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GRAND FORKS, N.D. — Nothing has ever been glamorous for Andrew Panzarella and his career.

He started by playing in Sacramento, California, where his home arena had just a half sheet of ice and holes in the roof. Parents had to bring umbrellas to the games because the ice would frequently be covered in puddles.

Later on, Panzarella spent four years playing junior hockey, waiting for schools to give him a shot.

When he finally got to North Dakota, he found out that simply getting in the lineup was a difficult task. Panzarella played just seven games his sophomore season and has been in the lineup just four times as a senior. He has — more often than not — been the odd-man out on defense because of the program’s deep defensive corps.

“I’ve obviously had a lot of ups and downs, on and off the ice,” Panzarella said. “I really think it has helped me become a man and mature.

“It’s definitely difficult. It hurt me more when I was younger, because I wasn’t used to it. You need to realize that everyone that comes here is a great player and it’s not going to be easy. You have to do the little things right all the time and I wasn’t doing it. I think it helped in the long run to focus on what I can control and don’t worry about other stuff.”

Panzarella may play this weekend when UND hosts Niagara in its final non-conference series of the regular season. There’s also a chance that he might not.

That’s been the norm for his career.

I’ve obviously had a lot of ups and downs, on and off the ice. I think it helped in the long run to focus on what I can control and don’t worry about other stuff.
— Andrew Panzarella

He has gone through several stretches in the past four years of not playing for more than a month. He was a scratch for the first eight games of his senior season.

But during the time off, teammates and coaches say Panzarella’s preparation never changes. He frequently works with assistant coach Dane Jackson during off days to improve his skillset.

“Panz is a special player and a special person,” senior Mark MacMillan said. “He’s had a tough role his four years here. He’s an unbelievable team guy.”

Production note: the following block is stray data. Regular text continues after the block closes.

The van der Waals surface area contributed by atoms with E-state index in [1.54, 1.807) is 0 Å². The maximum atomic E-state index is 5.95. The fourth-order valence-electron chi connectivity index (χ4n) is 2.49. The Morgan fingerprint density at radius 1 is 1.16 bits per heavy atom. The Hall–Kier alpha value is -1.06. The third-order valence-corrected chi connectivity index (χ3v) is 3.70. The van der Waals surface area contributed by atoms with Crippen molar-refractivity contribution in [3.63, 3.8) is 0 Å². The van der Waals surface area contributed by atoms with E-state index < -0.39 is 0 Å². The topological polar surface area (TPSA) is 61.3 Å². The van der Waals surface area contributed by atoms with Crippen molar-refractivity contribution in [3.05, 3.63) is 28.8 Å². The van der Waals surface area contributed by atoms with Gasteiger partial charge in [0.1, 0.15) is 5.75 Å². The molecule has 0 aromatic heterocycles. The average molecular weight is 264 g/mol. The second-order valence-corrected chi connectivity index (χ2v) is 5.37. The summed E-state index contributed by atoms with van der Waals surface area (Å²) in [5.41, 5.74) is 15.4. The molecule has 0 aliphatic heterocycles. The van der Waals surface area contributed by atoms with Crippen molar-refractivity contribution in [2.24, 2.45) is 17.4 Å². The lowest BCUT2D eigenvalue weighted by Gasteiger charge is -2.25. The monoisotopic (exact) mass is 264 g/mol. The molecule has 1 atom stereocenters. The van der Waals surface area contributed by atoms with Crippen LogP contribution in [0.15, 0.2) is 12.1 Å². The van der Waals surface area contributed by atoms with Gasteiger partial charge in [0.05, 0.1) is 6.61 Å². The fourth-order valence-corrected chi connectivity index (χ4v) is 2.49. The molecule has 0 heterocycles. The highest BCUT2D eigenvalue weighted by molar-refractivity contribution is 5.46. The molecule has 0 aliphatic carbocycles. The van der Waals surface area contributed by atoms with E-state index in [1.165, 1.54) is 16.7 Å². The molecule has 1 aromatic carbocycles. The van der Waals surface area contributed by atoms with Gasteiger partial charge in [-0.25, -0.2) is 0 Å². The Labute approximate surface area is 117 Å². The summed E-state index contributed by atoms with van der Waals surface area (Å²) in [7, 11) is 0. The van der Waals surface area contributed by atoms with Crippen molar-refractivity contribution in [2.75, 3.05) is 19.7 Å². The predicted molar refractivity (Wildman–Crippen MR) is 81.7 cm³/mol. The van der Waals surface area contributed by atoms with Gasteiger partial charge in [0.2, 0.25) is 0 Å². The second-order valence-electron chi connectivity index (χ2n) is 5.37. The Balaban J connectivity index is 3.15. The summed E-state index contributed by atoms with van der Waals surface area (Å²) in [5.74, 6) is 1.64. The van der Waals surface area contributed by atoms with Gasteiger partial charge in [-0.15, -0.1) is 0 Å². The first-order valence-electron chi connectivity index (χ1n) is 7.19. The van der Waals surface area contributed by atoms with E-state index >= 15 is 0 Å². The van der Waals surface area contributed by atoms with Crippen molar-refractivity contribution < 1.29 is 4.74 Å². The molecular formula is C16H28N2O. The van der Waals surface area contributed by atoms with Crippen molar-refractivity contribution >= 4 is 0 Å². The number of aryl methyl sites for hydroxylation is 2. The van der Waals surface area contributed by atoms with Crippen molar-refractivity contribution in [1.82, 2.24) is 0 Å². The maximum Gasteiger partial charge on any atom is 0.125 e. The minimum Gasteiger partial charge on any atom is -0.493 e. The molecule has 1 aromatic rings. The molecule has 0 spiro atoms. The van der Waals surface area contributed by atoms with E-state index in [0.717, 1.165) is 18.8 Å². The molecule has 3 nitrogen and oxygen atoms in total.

UND coach Dave Hakstol said: “It’s not all purely results-based, but when Andrew has gone into the lineup for us, our team has been successful. That tells me that Andrew has been prepared and he’s mature enough to take care of his routine and do the work that you need to do when you’re out of the lineup so you can be ready to come in and help our team win.”

The UND coaching staff first saw Panzarella play during his four years in the United States Hockey League. He started gaining attention while playing for the Waterloo Blackhawks in Iowa.

Panzarella was a physical presence and often fought. He racked up 654 penalty minutes during his USHL career.

“He was certainly one of the most respected and most feared people in the league,” Hakstol said. “He gained that respect through the job he did in his career.”

Panzarella said he considered going to Omaha, but knew that UND was the spot for him after an official visit. He canceled his last visit and committed to North Dakota.

He was immediately thrust into a key role as a freshman for an injury-filled team.

Panzarella played 40 games that season, including the wild six-goal rally and comeback victory against Minnesota at the Western Collegiate Hockey Association Final Five and the 4-0 victory against Denver the next night in the title game.

But when UND restocked the cupboard the next season, Panzarella was a frequent scratch. He only played seven games that season.

Rocky Career
Year GP G A P
2011-12 40 0 4 4
2012-13 7 0 0 0
2013-14 21 1 1 2
2014-15 4 0 2 2

A year ago, UND asked Panzarella to switch positions to forward for the stretch run. He ended up being a key piece to a team that made a surprising run to the NCAA Frozen Four.

“Panz has done a phenomenal job,” O’Donnell said. “I don’t think he’s gotten the credit he deserves. Going from defense to forward … playing good in a game but being out the next … that’s not easy to do. But every time he comes in, he plays well and he’s a factor and helps us win. I can’t give him enough credit.”

There’s no sure bets on what’s going to happen the rest of the season.

With injuries at forward, the coaching staff has tossed around the idea of putting Panzarella up front. For now, he’s being asked to be a tough defenseman.

“I think he’s at his best when he’s a physical and tough guy to play against,” Hakstol said. “He’s efficient in moving the puck and as he’s matured through our program, we’ve also seen the ability by him to impact the game up ice as well. There’s a real balance there.

“Right now, the role we need him in is back on the blue line. That can change. I won’t predict that what’s going to happen a week from now or down the road. It is nice to know we have a player that can go in and be versatile and help us at either forward or D.”

As usual, Panzarella’s goals for the end of the season are team oriented.

“I want us to play like we [did] Saturday night against Minnesota-Duluth every night,” he said. “I want us to stay true to ourselves, be honest with ourselves. We have to work on some things. It’s not going to come easy, but we usually have good second halves and those are hard earned.”

This article was written by Brad Elliott Schlossman from Grand Forks Herald and was legally licensed through the NewsCred publisher network.

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